I never cease to be amazed at how local authorities operate. They defy explanation other than to those employed as officers, it seems. Even then, it appears as if it is a select few senior officers who actually control all council matters, regardless of elected councillors who delude themselves that they are in charge. It is no different in Whitehall where ministers are often run ragged by real-life Sir Humphreys – I can personally attest to that experience!
It is one of the reasons that councillors should tread very warily when dealing with those who are technically servants of the council rather than its masters. One might believe oneself to be “in control” of a given brief without having a clue as to what is really going on. This thought occurred to me when I read of the declaration that Liverpool Council (LCC) – or rather, its mayor – would not allow schools to re-open in line with national government’s direction. At this point, I readily admit to a somewhat dated understanding of a local authority’s current remit with reference to schools. What I do know is that schools have been given a degree of autonomy which they never had in the past. Is that not what led to Mayor Anderson’s dismissal from his sinecure at a Sefton academy? Be careful, councillors, of uttering threats which you might not be able to deliver.
It is far more straightforward for councillors to maintain a diligent watching brief on what the higher echelons of their council are doing in their name. For example, in the name of the “Invest to Earn” policy, LCC have put over £1million into a small company, Briggs Automotive Company (BAC). It has a business address in Cheshire and two small buildings in Speke. By their own admission, BAC would not be in business if it was not for the financial support of LCC. So far, so good. Yet on inspection and in line with Contract Standing Orders, there are questions which ought to be asked relating to how the council operates in such cases. Who actually agreed the two payments made to BAC? Who signed off those payments? Why did those payments not go before Cabinet for approval as they ought to have done?
Getting Freedom of Information responses which are complete and meaningful from LCC is like getting the proverbial blood from a stone. Perhaps there are perfectly reasonable answers to these and many other questions which vague minutes of council meetings fail to answer. One must wonder why relatively new chief executive at LCC – Tony Reeves – has issued a contract (to Fraud Advisory Services Ltd), worth £320,000 for a forensic accountant. Is there some connection?
Back to BAC. It seems a regular company working in a niche market (high performance cars), although its accounts are not fully audited. It does have an exotic range of share holders based in Malta, Singapore and the British Virgin Islands. Others cannot be traced; LCC as a shareholder obviously can, yet it owes BAC £153,878! Payments to BAC by LCC do not show in the council’s payment list although the Local Government Transparency Code (2015) says that all payments over £500 should be so listed. I wondered whether this and similar cases explained the fact that LCC’s district auditors – Grant Thornton – failed to sign off the council’s accounts for the last four years. Who knows what to make of the magic numbers at the heart of any organisation, especially one as seemingly chaotic as LCC?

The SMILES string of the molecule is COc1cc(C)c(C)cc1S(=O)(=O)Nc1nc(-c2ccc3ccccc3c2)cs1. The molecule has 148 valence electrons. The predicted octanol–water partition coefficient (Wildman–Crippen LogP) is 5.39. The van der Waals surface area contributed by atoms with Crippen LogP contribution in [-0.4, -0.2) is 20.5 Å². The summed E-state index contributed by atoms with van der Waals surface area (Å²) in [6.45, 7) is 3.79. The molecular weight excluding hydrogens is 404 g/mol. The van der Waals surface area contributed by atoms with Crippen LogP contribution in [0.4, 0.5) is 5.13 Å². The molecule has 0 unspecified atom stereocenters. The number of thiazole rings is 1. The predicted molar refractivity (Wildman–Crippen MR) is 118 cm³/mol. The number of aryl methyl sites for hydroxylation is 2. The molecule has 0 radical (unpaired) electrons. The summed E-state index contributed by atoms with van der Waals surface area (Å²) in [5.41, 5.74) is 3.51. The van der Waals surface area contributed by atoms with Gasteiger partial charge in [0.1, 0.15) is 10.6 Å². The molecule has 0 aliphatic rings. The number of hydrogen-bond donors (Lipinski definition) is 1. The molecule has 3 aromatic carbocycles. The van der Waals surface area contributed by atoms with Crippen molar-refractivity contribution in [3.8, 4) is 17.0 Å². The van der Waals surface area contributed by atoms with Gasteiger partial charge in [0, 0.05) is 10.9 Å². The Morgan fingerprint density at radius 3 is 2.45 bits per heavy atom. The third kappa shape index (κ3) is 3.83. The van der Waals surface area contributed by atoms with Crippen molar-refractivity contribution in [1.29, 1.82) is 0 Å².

Incidentally, on April 16th last, Mayor Anderson was quoting as ordering £1.7 million worth of PPE, including 2million facemasks – “this was done through a proper process and we expect the order to arrive within a week”. Very laudable. On April 29th last, the European Journal listed three individual contracts for facemasks made by LCC:
HBS Healthcare of Preston – £1.9million
Plaza Collection of Manchester – £850,000
Fonebox Assets Ltd of Liverpool – £257,000
This is a grand total slightly in excess of £3million, just for facemasks. There was also another contract with Kingsmoor Packaging of Somerset for visors. HBS is a regular company in this medical supplies field, but Plaza lists itself as a dealer in the wholesale of ladies clothing (will we get designer facemasks?) and Fonebox, a dormant telecoms company whose last accounts showed £1 cash in the bank and assets worth £34,769.
Once again, one wonders how and why these contracts were agreed, and by whom. No one would quibble with any local authority seeking to plug the gaps in dealing with the current pandemic, given the government’s catalogue of failures. Remember, however, that this PPE was to go, among others, to privately-owned, profit-making care homes. Whether these items were to be gifted or charged, we still need clarity as to the details of these transactions.